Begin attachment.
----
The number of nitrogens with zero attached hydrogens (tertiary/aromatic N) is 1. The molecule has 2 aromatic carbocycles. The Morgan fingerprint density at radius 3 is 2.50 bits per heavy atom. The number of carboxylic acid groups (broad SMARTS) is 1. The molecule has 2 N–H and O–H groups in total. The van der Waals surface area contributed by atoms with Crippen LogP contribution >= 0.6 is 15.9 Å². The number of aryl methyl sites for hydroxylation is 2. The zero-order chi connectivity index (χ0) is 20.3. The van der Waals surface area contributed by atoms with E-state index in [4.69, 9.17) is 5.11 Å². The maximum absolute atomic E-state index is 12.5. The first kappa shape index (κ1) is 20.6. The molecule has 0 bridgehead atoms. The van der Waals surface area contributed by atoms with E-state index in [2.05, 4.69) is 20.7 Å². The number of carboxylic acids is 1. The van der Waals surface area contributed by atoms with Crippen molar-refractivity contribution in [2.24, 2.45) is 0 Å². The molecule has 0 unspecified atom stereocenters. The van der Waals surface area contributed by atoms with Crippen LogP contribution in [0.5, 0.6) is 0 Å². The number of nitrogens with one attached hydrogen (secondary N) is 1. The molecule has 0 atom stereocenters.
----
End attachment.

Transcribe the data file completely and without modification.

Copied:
The number of nitrogens with zero attached hydrogens (tertiary/aromatic N) is 1. The molecule has 2 aromatic carbocycles. The Morgan fingerprint density at radius 3 is 2.50 bits per heavy atom. The number of carboxylic acid groups (broad SMARTS) is 1. The molecule has 2 N–H and O–H groups in total. The van der Waals surface area contributed by atoms with Crippen LogP contribution >= 0.6 is 15.9 Å². The number of aryl methyl sites for hydroxylation is 2. The zero-order chi connectivity index (χ0) is 20.3. The van der Waals surface area contributed by atoms with E-state index in [4.69, 9.17) is 5.11 Å². The maximum absolute atomic E-state index is 12.5. The first kappa shape index (κ1) is 20.6. The molecule has 0 bridgehead atoms. The van der Waals surface area contributed by atoms with E-state index in [2.05, 4.69) is 20.7 Å². The number of carboxylic acids is 1. The van der Waals surface area contributed by atoms with Crippen molar-refractivity contribution in [2.24, 2.45) is 0 Å². The molecule has 0 unspecified atom stereocenters. The van der Waals surface area contributed by atoms with Crippen LogP contribution in [0.5, 0.6) is 0 Å². The number of nitrogens with one attached hydrogen (secondary N) is 1. The molecule has 0 atom stereocenters.